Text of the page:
The EPA recommends cleaning a septic tank about once every three years. No single interval will work for every home, but this recommendation works for most situations. If your septic cleaning company finds that your tank solids levels are particularly high or low, you can easily adjust your schedule to pump the tank more or less frequently in the future. 

However, there are some situations where you may want to ignore this advice and pump your tank more often. While most homes won't require pumping more often than once in three years, these three situations may necessitate scheduling a cleaning much sooner.

1. You Just Bought Your Home

A poorly-maintained septic system is a potential ticking time bomb. If you've recently purchased a home, the previous owners should have inspected and cleaned the system before the sale. However, not all areas require this step, so some sellers may choose not to clean their tanks. In these cases, you won't know how much time has passed since the last tank cleaning.

Fortunately, you probably don't have anything to worry about if the system isn't currently backing up. Instead, schedule an appointment as soon as possible. Once you get the first cleaning out of the way, you can start pumping on a normal three-year schedule, adjusting as necessary based on future inspections.

2. You Use "Septic Safe" Wipes

Solid waste is your septic tank's number one enemy. In fact, the reason you need to pump your tank is that the microfauna inside can't keep up with the volume of solid waste forever. Keeping your tank well-maintained means avoiding anything that would cause solids to build up more quickly, potentially necessitating more frequent cleaning.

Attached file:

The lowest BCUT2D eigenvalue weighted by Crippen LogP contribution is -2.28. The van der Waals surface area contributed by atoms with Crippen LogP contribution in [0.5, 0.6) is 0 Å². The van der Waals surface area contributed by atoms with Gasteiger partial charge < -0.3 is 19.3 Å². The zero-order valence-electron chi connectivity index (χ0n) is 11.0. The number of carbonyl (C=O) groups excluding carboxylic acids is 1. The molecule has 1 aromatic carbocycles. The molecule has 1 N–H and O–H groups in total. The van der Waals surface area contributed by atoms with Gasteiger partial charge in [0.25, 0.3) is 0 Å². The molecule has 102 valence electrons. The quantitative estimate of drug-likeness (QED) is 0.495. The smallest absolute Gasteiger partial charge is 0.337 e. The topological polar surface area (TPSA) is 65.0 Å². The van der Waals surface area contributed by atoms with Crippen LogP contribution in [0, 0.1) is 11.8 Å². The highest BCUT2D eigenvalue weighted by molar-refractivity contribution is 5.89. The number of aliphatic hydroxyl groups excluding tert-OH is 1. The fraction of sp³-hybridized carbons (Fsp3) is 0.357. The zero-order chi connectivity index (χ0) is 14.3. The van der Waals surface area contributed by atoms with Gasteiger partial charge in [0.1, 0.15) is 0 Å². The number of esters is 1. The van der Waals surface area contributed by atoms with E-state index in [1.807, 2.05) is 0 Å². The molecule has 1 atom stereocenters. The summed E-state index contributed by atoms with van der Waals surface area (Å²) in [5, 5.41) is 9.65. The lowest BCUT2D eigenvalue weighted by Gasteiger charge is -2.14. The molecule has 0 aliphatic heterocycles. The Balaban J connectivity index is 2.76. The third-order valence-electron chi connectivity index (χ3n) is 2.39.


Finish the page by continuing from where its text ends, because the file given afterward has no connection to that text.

Minimizing solid build-up means only flushing toilet paper and wastewater down your drains. While many "septic safe" products are available, none will break down rapidly enough to avoid eventually causing a clog. If you use these products regularly, you'll want to consider pumping your tank more often than you would otherwise.

3. You Use a Garbage Disposal

While you can use a garbage disposal with a septic system, the presence of food waste in the tank will often result in a more rapid build-up of solids. More powerful disposals will have a smaller effect, while less powerful disposals will cause more problems. Over time, any large chunks of food that make it through your disposal will cause your septic system to back up.

If you've recently installed a garbage disposal or you've been using it more often than in the past, you may want to consider more frequent tank cleanings. This extra maintenance step will help you avoid the potential problems that can arise from allowing your septic system to become dangerously overfilled. 

Reach out to a septic tank cleaning service to find out more.